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51 Examples of a Loaded Question

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A loaded question is a question that contains an accusation or unjustified assumption. Answering the question directly makes it appear that the target has accepted the accusation or assumption. As such, a loaded question is essentially a trap. The safe response to a loaded question is to challenge its assumptions. Asking loaded questions can be perceived as aggressive, arrogant or unethical. The following are illustrative examples of loaded questions.
Who do you blame when your projects fail?
Is it difficult to hide your incompetence?
Are you planning to resign before you're fired?
Has your manager noticed that your project is failing?
Do you actually believe your own lies?
Which color do you want? [salesperson implies that you have already decided to buy]
When did you become an alcoholic?
Do you feel guilty for your privilege?
Why do you feel that our firm is the best employer in America?
Why are our hamburgers the best?
Did you vote for that terrible authoritarian ____ ?
Do you still drive that ugly car?
Which of your bad habits is the worst?
How often do you say things just to hurt people's feelings?
When did you decide to sabotage our project?
Do you regret all your bad decisions?
Have you stopped cheating on your taxes?
Why aren't you pregnant?
Why aren't you married yet?
Why haven't you been promoted yet? [implies you're lagging in your career]
Why aren't accountants creative?
How did you get away with it?
Why did you steal it?
Does your emotional instability stem from your childhood?
Will you vote for that job-destroying bill?
Why do you let others think for you?
When do you think you'll be fired?
When did you shoot him?
When did you give up on your health?
At what time did you see Mr. Smith shoot Mr. Wilson?
Is your team okay with your low performance?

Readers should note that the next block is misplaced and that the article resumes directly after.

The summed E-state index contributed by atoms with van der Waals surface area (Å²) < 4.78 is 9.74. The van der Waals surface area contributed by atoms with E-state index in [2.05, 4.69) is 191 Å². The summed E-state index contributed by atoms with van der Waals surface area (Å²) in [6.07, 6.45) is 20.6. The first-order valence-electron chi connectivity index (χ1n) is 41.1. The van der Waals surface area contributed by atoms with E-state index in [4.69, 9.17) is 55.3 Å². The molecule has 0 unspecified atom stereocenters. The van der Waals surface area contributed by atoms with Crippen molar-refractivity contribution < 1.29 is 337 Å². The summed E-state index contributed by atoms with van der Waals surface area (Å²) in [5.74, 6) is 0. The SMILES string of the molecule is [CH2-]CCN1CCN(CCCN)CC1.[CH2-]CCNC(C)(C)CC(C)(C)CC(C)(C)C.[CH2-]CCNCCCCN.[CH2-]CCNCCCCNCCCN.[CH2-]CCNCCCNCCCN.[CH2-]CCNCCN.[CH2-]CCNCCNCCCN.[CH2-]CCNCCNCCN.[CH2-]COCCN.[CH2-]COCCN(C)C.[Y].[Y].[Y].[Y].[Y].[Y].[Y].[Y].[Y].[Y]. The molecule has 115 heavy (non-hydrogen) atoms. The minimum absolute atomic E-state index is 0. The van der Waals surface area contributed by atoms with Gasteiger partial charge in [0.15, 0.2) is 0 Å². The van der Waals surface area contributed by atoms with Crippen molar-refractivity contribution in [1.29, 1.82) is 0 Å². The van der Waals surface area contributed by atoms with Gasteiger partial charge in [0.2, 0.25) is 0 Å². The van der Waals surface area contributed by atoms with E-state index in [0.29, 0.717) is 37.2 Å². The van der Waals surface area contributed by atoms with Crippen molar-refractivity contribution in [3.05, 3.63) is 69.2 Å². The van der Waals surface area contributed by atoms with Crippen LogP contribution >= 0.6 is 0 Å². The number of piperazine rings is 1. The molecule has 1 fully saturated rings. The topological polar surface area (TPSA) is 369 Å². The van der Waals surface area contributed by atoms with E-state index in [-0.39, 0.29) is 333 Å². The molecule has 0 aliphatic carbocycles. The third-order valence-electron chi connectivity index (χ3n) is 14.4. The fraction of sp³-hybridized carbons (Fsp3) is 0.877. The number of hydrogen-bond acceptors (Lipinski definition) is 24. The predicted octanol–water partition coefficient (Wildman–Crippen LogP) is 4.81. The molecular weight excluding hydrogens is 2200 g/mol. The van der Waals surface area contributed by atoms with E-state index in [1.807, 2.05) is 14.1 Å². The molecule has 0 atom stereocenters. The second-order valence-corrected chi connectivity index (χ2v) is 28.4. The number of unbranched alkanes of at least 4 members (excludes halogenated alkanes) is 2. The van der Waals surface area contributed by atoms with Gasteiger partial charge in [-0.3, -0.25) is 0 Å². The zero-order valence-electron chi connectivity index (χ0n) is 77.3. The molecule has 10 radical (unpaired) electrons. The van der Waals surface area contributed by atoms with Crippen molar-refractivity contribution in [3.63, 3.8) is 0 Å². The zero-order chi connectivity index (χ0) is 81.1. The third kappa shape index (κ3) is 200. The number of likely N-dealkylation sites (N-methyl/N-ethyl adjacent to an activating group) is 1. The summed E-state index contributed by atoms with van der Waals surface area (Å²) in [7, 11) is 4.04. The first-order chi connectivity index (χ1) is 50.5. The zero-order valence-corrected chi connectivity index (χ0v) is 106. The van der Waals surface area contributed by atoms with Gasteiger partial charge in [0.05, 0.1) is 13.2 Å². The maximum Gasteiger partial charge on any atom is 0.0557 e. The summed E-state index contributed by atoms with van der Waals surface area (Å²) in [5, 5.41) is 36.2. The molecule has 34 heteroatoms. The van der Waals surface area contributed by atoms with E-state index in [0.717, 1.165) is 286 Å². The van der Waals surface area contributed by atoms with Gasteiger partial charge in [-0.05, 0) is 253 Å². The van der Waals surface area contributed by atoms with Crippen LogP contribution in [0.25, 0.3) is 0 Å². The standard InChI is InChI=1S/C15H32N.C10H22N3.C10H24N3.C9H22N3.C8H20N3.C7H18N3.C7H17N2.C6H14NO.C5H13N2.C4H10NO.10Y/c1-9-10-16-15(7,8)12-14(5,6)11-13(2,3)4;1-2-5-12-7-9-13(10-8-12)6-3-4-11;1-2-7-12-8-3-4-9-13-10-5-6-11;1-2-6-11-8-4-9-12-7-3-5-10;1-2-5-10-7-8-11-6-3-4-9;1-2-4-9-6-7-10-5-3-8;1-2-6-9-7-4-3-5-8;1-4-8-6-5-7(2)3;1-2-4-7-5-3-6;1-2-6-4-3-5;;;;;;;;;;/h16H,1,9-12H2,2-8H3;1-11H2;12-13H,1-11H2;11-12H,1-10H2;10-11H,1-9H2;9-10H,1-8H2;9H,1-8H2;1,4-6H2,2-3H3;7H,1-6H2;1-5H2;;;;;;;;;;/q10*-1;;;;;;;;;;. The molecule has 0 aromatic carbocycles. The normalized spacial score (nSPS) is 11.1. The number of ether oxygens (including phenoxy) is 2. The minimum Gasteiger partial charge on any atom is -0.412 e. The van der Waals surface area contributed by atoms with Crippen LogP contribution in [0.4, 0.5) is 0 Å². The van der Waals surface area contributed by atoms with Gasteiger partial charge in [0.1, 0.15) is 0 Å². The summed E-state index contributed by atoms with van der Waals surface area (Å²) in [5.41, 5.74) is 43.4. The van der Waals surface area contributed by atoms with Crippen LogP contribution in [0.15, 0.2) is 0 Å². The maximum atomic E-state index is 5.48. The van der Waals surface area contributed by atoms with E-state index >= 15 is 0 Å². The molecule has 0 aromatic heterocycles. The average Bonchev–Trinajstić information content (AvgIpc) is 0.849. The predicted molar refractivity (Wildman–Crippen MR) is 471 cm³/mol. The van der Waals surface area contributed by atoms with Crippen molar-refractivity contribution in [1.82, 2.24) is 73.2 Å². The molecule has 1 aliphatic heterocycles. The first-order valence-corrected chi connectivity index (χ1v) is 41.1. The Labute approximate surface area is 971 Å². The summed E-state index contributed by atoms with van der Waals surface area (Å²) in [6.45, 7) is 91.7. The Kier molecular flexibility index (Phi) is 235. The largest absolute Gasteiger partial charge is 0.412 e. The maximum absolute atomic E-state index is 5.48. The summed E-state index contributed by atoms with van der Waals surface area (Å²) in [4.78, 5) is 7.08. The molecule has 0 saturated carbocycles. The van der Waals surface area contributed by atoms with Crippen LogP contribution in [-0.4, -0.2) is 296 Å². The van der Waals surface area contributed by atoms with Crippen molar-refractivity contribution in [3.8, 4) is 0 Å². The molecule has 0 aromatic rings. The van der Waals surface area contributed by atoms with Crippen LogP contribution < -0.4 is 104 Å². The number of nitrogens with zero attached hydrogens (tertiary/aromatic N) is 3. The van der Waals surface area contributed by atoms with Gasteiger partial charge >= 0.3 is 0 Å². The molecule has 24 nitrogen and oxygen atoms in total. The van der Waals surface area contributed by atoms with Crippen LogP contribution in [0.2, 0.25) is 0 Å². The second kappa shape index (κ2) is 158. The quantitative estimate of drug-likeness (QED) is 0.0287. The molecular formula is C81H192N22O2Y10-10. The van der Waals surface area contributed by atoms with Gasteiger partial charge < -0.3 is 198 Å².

Are you always late for meetings because of a personal issue?
How many times did you cheat on your exams?
Do people get annoyed when your disrespectful to them?
Why are you angry?
What's wrong?
How do you deal with your experience of marginalization?
Do you ever take things seriously?
How often do you act out for attention?
Do you enjoy your role in an oppressive power structure?
When is the last time you went to jail?
Where did you go to University? [implies everyone goes to University]
What were you wearing when you robbed the bank?
Where were you born?
What is your home country?
When did you come to [country]?
How can you just blindly follow the crowd?
Why are you unhappy with our service? [when trying to cancel]
When did you become so unhappy?
How do you sleep at night? [assumes a guilty conscience]
Why did you do it?

Push Polling

Push polling is an attempt to influence under the guise of conducting a survey or poll. For example, phoning voters to ask "Are you concerned that America will lose 15 million jobs if ___ is elected?"

Leading Question

A leading question is an attempt to influence an answer. A loaded question is a strong form of a leading question. There are also more subtle forms such as "We know Mr. Smith arrived at 8 pm, what time did you see him?"

Subtle Loaded Questions

Loaded questions are common and can be quite subtle. For example, "what's the meaning of life?" implies that life has meaning which could be viewed as an unfair assumption in a philosophical debate. This is really a technicality as it's easy to answer this question "it has no meaning" if that's what you happen to believe.

Fair Assumptions

Assumptions are an important device that allow for high level thinking and communication. It is a bad idea to be too sensitive about assumptions that are technically not fully proven and justified. It is also common for fully incorrect assumptions to be a mistake and not an attempt to corner someone with a loaded question.


Loaded questions must include an invalid assumption. It is common for people to assume that any negative question is loaded. This is not the case. For example, "Are you corrupt?" isn't a loaded question. This could be structured as a loaded question by including corruption as an assumption and asking something else such as "When did you become so corrupt?"
Overview: Loaded Question
A question that contains unjustified assumptions or accusations.
Avoid directly answering a loaded question. Challenge the question itself by pointing out invalid assumptions.
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